Between the petty names and the hypersexualised messages sent to my inbox, it became incredibly clear that many believe rich kids such as Max Key-–who is cultivating a celebrity presence via social media-–and young people who start societies such as “The Fulltimer Society,” are completely off limits. They have special exemption from critique or criticism. I even had one white dude message me in response to what I wrote to let me know he would like to “shove a fucking cactus down my throat,” rounding off by calling me a “cunt,” and in another post called me a “niggah.” My friend who is a writer living in America suggested that it was likely this guy used that word against me because to him black people are the lowest of the low. So, it was a big insult.

All of these reactions made it clear that many people believe the lives of the rich and affluent are “off limits.” Perhaps this even extends to those who worship wealth and play the dandy like some kind of Nick Carraway character from The Great Gatsby; after all, some of the guys who started the “Fulltimer Society” don’t necessarily come from wealthy backgrounds.

However, the lives of the working class and those who are poor are never “off limits.” We don’t get special exemption from name calling and shaming in relation to our “life-styles.” I come from the working class and I am routinely told that I am lazy, no matter how many minimum wage jobs I am working at any given time. If I am fired, for whatever insufficient reasons and from whatever precarious job I am working, and if I need welfare between jobs, I get called a “benefit scrounger” and I am made to feel worthless. Cathy Odgers pointed out that with my “literary talent” I should have managed to land a better job in a higher pay bracket. As if it is that easy!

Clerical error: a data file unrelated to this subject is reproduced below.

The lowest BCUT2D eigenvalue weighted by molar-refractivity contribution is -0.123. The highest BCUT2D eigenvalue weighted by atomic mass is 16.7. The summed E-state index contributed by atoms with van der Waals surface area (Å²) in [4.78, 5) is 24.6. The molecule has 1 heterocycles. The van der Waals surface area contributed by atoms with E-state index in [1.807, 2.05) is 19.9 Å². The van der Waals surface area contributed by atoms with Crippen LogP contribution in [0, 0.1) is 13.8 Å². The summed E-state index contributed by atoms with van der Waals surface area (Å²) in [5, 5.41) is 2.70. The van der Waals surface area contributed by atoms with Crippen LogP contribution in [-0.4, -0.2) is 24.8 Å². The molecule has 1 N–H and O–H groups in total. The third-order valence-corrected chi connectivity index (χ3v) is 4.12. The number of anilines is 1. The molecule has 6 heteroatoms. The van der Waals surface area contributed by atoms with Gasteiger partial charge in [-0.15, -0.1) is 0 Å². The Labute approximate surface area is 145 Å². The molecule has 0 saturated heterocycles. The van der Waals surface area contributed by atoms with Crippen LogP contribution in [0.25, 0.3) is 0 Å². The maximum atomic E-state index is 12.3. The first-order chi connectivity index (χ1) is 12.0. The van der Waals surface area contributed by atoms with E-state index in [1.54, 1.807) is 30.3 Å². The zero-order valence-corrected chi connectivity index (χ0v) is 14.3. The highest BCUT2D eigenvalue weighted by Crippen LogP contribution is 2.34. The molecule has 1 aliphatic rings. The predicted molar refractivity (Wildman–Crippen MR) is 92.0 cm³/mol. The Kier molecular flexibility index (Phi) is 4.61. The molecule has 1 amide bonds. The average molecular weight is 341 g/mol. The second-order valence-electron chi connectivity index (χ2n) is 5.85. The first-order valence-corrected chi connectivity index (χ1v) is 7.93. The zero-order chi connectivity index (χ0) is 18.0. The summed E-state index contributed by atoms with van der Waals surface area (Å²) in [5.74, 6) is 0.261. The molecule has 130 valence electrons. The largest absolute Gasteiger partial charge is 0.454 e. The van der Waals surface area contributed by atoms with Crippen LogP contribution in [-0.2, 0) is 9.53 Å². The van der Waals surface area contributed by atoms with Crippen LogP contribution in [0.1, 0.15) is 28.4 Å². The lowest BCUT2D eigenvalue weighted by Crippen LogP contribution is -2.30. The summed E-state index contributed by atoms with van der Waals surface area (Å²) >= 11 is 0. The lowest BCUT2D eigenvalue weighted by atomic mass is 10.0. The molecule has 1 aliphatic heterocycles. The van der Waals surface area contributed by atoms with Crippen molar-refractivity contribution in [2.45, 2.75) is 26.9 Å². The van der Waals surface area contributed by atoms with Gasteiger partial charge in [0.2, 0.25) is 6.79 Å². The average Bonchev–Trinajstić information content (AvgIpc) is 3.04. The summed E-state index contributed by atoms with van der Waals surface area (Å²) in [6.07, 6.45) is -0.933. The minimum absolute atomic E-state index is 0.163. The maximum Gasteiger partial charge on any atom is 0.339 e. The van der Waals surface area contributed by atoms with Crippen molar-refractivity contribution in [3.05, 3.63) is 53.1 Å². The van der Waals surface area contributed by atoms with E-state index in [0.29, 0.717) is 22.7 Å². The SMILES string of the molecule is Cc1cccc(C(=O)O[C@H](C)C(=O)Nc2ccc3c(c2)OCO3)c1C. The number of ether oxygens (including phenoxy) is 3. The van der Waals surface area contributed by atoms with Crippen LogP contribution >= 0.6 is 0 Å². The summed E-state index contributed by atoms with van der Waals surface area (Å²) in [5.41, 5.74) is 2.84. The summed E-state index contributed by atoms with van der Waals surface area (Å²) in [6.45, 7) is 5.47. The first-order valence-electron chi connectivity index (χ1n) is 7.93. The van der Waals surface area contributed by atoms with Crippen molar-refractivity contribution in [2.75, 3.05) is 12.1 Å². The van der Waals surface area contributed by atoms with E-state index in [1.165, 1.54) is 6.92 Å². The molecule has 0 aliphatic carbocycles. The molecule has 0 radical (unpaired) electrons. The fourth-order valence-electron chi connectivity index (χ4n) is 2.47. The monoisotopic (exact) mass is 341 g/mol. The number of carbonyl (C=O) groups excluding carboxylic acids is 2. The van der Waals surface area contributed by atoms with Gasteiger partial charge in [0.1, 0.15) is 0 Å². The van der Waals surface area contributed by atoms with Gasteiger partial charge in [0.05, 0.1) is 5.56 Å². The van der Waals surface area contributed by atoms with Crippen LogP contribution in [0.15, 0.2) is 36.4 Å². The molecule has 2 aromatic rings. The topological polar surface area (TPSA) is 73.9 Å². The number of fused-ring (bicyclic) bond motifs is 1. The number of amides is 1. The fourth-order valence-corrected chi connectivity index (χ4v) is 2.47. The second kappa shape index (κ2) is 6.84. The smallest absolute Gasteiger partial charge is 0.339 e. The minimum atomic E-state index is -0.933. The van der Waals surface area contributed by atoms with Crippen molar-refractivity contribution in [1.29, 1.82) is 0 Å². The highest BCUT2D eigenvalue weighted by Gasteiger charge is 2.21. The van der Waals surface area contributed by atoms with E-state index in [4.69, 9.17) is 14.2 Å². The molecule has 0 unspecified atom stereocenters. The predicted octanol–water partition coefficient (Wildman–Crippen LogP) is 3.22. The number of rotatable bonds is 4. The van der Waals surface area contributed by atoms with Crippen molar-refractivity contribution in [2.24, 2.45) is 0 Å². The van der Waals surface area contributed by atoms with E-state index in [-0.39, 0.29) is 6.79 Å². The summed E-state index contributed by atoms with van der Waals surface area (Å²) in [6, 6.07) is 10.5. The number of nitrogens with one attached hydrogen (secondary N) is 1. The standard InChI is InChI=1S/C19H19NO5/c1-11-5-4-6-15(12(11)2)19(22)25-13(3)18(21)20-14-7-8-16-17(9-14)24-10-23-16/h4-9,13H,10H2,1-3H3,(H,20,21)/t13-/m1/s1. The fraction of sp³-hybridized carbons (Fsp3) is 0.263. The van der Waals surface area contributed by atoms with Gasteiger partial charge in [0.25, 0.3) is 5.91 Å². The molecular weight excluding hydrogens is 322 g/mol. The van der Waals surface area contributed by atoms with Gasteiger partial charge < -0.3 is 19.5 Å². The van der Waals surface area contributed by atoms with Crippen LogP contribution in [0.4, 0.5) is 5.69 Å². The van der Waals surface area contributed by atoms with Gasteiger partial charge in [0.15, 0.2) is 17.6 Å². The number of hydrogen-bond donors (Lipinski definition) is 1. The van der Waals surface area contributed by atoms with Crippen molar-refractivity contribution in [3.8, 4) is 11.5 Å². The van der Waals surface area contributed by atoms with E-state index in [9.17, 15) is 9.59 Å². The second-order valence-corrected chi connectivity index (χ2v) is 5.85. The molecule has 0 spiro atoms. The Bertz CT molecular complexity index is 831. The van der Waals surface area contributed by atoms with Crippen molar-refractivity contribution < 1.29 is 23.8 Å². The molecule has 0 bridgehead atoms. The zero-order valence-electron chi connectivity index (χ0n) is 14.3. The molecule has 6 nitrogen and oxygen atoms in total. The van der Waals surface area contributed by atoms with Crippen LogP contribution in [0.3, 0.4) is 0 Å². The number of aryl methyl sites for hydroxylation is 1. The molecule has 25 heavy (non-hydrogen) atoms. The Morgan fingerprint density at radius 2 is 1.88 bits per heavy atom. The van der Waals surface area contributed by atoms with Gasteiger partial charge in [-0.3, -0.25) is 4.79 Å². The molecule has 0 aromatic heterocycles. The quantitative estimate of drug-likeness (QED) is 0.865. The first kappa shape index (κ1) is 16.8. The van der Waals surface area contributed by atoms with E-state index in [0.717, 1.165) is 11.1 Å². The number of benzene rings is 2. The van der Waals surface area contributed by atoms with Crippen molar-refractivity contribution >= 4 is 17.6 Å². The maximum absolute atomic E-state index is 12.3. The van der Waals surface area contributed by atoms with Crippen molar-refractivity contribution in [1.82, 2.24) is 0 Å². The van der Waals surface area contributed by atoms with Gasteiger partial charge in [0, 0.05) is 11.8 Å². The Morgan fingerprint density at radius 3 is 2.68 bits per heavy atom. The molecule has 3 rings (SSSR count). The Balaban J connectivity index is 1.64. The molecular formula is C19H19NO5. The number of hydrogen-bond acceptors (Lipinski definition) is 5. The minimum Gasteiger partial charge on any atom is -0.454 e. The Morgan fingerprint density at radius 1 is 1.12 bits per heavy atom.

If you are born into wealth you are likely to get the contacts and thus the networks which come with it regardless of how talented you are. I don’t have that benefit, and most millennials growing up today don’t. Instead of contacts and networking opportunities we are handed austerity and pushed into situations where we are competing with each other for low-paid precarious jobs in a flooded and cut-throat job market: jobs we often do not even want but have to work in order to survive.

There is a reason why The Hunger Games series resonates with so many people. It portrays a futuristic dystopia where young people from the lower classes are selected to battle each other to the death in an annual ritual death match. These “games” are enforced by a heartless totalitarian leader: President Snow who lives in the affluent capital, disconnected from the day-to-day hardships and deprivation his people are forced to endure. The books and movies resonate with so many because young people who come from the real political underclasses often feel they are living in a dystopia ruled by heartless leaders; we live in a structure which is a parallel reality, where we have to battle each other for shit jobs, just to survive. The odds are never in our favour.

happy hunfer games